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Discover Magritte / Renoir at the Musée de l'Orangerie

The museums officially reopen their doors on May 19. An opportunity to fill up on exhibitions in the Beaugency hotel district. Starting with Magritte / Renoir: surrealism in the sun at the Musée de l'Orangerie. A chance to dive into the heart of a little-known period of the famous Belgian surrealist painter.

 

Are you in need of cultural activities after these long months of confinement? Treat yourself to a stroll under the sign of art by discovering the exhibition Magritte / Renoir: surrealism in the sun. To do this, head for the Tuileries Gardens in Paris.

 

This is where the Musée de l'Orangerie is located, only a twenty-minute walk from the Beaugency Hotel. Located at the western end of the Terrasse du bord de l'eau, not far from the Place de la Concorde, the Musée de l'Orangerie focuses on impressionist and post-impressionist paintings.

Magritte, in a new light

To celebrate a return to an (almost) normal life, the museum invites the emblematic leader of the Belgian surrealists: René Magritte. But from a singular angle. Here, no essential works such as The Son of Man.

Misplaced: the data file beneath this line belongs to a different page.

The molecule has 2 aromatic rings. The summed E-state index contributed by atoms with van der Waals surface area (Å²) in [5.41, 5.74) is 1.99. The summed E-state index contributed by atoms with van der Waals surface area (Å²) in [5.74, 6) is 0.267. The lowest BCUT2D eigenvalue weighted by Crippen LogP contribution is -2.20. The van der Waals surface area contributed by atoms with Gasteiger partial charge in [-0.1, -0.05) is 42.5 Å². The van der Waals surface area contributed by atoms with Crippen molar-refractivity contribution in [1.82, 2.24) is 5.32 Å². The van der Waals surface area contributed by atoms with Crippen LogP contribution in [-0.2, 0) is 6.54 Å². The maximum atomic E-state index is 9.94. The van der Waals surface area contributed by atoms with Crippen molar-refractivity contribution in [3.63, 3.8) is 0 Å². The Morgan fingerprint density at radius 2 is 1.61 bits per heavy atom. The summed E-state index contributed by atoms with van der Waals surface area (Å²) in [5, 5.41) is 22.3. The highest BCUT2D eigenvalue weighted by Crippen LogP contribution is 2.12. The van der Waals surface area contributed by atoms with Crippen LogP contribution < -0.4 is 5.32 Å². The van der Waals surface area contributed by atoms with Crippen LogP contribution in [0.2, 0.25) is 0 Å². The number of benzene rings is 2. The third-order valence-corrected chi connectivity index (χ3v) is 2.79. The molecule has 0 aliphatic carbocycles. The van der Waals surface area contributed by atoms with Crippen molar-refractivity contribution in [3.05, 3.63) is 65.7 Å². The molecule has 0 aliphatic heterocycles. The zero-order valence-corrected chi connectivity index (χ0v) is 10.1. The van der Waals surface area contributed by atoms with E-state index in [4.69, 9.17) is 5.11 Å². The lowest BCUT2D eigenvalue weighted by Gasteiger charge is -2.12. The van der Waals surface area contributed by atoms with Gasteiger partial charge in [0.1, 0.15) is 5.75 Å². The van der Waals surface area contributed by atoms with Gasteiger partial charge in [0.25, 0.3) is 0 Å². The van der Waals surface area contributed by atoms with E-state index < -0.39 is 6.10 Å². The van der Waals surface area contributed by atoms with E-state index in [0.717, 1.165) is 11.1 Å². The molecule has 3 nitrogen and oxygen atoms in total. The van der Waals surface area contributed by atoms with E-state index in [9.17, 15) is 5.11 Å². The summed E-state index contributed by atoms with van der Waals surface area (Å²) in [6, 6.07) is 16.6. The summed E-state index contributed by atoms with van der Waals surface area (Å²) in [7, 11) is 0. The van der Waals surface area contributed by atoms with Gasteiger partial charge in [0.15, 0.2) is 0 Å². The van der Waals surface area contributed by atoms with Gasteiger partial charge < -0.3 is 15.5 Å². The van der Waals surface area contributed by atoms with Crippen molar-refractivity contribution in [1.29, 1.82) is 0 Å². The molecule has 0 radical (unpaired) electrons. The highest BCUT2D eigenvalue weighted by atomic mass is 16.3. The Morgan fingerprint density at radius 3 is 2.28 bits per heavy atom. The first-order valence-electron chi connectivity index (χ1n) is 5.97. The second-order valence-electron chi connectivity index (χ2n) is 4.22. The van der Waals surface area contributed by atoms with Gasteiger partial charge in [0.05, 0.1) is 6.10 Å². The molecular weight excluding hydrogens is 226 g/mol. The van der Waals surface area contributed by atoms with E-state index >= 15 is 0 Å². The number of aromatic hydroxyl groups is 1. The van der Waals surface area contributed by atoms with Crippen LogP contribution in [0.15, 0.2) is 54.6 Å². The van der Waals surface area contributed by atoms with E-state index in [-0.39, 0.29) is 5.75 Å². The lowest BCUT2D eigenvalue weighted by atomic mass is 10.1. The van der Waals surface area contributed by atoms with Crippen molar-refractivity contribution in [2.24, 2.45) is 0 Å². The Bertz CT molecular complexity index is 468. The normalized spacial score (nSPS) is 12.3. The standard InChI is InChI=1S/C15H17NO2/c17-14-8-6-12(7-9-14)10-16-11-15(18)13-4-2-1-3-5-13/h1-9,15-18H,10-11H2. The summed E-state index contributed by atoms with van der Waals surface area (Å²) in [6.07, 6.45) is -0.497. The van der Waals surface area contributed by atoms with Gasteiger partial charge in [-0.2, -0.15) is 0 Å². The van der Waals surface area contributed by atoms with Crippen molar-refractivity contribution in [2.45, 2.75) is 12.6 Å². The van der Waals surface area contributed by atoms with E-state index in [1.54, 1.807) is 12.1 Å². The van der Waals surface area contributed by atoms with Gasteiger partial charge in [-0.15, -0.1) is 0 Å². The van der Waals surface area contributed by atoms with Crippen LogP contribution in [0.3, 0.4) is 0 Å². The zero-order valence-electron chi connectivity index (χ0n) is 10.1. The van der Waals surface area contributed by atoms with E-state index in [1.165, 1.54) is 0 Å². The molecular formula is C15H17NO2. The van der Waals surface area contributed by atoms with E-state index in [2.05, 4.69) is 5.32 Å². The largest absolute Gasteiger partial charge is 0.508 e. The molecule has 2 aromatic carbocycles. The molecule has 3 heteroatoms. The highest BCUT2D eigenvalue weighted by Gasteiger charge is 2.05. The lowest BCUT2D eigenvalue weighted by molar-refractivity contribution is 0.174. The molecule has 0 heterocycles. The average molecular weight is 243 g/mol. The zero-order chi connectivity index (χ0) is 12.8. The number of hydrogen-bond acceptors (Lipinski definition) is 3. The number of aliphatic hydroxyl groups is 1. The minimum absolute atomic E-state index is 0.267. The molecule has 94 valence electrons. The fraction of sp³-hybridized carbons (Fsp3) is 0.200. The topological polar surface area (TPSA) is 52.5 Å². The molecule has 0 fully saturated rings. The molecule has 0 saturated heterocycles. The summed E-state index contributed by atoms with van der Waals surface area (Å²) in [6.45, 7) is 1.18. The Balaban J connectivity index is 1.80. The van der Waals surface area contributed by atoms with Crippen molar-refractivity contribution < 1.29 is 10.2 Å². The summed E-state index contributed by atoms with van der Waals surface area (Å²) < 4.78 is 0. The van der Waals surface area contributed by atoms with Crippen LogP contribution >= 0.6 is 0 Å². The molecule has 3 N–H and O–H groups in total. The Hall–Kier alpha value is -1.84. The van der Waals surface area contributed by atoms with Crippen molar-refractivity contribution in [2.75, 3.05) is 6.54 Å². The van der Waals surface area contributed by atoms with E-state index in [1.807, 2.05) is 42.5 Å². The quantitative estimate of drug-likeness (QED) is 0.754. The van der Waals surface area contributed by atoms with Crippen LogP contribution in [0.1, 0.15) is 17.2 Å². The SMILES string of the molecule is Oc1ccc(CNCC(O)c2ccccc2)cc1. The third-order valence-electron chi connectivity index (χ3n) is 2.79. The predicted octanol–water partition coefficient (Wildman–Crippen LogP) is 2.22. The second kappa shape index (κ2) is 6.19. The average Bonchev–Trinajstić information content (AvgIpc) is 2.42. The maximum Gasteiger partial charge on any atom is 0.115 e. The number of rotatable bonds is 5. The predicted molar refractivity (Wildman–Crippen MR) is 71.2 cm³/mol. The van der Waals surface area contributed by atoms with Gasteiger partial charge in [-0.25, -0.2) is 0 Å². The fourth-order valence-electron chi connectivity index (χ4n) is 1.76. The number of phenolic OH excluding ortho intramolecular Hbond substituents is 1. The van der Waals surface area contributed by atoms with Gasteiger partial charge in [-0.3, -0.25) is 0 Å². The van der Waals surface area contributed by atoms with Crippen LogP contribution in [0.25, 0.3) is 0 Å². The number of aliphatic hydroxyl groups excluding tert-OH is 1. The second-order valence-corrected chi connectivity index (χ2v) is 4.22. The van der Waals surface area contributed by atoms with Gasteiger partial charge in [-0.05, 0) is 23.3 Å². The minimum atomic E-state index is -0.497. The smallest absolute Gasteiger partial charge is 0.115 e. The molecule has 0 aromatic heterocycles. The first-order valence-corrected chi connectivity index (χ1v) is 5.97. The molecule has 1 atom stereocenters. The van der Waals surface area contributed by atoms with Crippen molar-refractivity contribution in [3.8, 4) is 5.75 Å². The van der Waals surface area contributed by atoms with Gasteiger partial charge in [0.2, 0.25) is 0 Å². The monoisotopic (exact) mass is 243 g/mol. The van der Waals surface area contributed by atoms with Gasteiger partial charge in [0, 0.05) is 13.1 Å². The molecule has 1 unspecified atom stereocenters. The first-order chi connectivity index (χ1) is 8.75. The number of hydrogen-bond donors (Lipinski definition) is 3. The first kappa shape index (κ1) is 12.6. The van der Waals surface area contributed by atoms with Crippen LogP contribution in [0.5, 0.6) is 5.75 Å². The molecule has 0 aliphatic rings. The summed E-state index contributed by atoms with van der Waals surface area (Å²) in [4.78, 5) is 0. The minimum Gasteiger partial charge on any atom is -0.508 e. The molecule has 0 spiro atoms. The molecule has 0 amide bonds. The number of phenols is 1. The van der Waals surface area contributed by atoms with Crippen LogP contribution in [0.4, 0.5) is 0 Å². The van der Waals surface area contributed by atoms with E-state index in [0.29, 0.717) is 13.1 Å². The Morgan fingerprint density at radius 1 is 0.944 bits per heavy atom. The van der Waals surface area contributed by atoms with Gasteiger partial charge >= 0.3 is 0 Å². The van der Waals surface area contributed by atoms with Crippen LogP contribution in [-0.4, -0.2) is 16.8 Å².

Instead, the exhibition explores a more intimate and sunny period of the artist, which spanned from 1943 to 1947.  Thus, some sixty paintings and forty drawings are on display.

Each work is compared with the creations of other great names in art, including Auguste Renoir, a major source of inspiration. The exhibition also compares Magritte's works with those of Picabia and Jeff Koons. This opens another chapter in Magritte's work.

A surrealism with a solar style

 

In contrast to his usual style, this "Renoir" period of Magritte shows flowers, trees, birds, women... In other words, the traditional paraphernalia of happiness. A luminous atmosphere, in radical contrast with the troubled times in which it comes to life. Namely the end of the Second World War.

In the end, this period, confidential, led Magritte to create a project of reform of Surrealism: the "Manifesto for a Surrealism in the sun". A manifesto that would be refuted en bloc by André Breton in 1946.

 

After your artistic escapade, don't hesitate to take advantage of the reopening of the stores. It's time to shop at attractive prices. Finally, after your busy stroll, take a seat on one of the neighborhood's terraces. Le Centenaire, the Tourville or the Café des Officiers...It's up to you to choose your favorite spot.

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